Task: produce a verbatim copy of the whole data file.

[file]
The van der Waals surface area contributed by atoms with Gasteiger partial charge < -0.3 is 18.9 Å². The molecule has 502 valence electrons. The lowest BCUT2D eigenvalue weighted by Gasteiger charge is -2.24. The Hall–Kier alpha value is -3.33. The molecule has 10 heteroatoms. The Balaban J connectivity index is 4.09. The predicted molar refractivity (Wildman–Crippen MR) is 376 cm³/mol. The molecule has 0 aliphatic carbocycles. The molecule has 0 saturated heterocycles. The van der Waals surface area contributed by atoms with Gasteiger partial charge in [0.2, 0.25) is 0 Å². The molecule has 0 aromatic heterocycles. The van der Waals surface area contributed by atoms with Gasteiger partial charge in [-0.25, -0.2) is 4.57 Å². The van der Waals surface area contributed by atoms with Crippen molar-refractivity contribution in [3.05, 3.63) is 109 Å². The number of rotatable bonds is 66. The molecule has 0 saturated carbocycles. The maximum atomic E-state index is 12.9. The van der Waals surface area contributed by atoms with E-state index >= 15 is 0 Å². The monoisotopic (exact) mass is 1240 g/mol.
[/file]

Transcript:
The van der Waals surface area contributed by atoms with Gasteiger partial charge < -0.3 is 18.9 Å². The molecule has 502 valence electrons. The lowest BCUT2D eigenvalue weighted by Gasteiger charge is -2.24. The Hall–Kier alpha value is -3.33. The molecule has 10 heteroatoms. The Balaban J connectivity index is 4.09. The predicted molar refractivity (Wildman–Crippen MR) is 376 cm³/mol. The molecule has 0 aliphatic carbocycles. The molecule has 0 saturated heterocycles. The van der Waals surface area contributed by atoms with Gasteiger partial charge in [0.2, 0.25) is 0 Å². The molecule has 0 aromatic heterocycles. The van der Waals surface area contributed by atoms with Gasteiger partial charge in [-0.25, -0.2) is 4.57 Å². The van der Waals surface area contributed by atoms with Crippen molar-refractivity contribution in [3.05, 3.63) is 109 Å². The number of rotatable bonds is 66. The molecule has 0 saturated carbocycles. The maximum atomic E-state index is 12.9. The van der Waals surface area contributed by atoms with E-state index >= 15 is 0 Å². The monoisotopic (exact) mass is 1240 g/mol.